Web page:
Trust Fund Reserve Gains One Year for Projected Depletion Date
Last Updated: July 23, 2015
By now, you’ve probably heard that this year marks the 80th anniversary of the signing of the Social Security Act. In case you didn’t know, this year is also the 75th anniversary of the payment of the first monthly benefits.
And, today, the Social Security Board of Trustees released the 75th annual report to Congress on the financial status of the Social Security trust funds.
As a quick refresher: The Social Security trust funds include the Old Age and Survivors Insurance (OASI) fund and the Disability Insurance (DI) fund. Benefits to retired workers and their families, and to families of deceased workers, are paid from the OASI trust fund. Benefits to disabled workers and their families are paid from the DI trust fund.
The report shows that, combined, the funds now have an additional year – from 2033 to 2034 – before their reserves are depleted. The Old Age and Survivors fund alone also gets an extra year from 2034 to 2035.
Some factors that led to this improvement include (1) faster growth in average wages in the future, because of slower growth in employees’ private health insurance cost – due at least in part to provisions of the Affordable Care Act, and (2) improvements in how we project the earnings of American workers by age.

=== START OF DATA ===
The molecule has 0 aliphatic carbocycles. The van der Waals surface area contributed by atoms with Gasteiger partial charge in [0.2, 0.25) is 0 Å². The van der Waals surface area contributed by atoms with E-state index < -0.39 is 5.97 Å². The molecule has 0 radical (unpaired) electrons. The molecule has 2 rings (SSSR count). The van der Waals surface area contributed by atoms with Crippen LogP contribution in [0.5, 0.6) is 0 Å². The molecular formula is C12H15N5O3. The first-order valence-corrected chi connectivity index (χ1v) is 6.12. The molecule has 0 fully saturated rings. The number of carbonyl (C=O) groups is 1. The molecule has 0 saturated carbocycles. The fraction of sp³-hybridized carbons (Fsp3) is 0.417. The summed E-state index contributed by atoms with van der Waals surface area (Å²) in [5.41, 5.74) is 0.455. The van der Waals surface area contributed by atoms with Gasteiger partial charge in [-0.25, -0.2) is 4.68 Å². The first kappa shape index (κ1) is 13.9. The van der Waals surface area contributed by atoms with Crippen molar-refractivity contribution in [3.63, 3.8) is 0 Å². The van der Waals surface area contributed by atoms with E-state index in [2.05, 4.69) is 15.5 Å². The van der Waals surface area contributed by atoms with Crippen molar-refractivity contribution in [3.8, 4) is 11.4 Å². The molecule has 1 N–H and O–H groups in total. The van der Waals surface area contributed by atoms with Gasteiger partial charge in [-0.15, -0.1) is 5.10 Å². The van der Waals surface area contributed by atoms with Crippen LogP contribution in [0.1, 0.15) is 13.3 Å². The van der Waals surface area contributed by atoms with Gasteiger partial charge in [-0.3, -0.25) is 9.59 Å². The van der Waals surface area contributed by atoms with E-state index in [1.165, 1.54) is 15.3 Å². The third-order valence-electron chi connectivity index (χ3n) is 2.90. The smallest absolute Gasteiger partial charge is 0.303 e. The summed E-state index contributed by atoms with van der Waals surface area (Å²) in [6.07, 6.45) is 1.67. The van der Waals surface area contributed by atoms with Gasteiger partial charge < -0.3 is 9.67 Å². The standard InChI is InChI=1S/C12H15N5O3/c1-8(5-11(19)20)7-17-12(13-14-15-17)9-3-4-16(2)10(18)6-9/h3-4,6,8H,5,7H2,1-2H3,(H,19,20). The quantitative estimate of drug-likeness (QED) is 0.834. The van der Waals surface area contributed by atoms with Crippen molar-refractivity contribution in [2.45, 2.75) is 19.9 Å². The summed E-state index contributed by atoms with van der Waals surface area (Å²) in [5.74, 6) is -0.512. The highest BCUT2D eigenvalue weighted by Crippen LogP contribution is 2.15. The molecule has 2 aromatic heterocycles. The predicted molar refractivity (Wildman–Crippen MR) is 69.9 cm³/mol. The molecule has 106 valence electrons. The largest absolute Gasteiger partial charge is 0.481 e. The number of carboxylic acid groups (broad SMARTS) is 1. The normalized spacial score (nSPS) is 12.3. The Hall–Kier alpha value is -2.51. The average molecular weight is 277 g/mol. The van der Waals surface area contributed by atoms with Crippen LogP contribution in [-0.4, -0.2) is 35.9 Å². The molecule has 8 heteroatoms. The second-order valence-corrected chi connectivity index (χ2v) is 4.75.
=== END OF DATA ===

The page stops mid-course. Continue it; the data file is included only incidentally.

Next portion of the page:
The DI fund is still projected to deplete its reserves late in 2016. After that, the income collected through taxes will be enough to pay only 81 percent of the scheduled benefits. So, an adjustment to maintain full disability benefits is needed soon.
The president has proposed temporarily reallocating more of the total Social Security payroll tax rate to the disability fund to give Congress more time to consider comprehensive changes to the Social Security program as a whole.
The Social Security program is sustainable, but needs some adjustments. To keep the program solvent after 2034, Congress could choose to increase payroll taxes by about one-third, reduce benefits by about one-fourth, or make some combination of these or other adjustments.
Because of the importance of Social Security to all Americans, we can be confident that Congress will make timely and well-considered adjustments, just as they have whenever needed since 1935.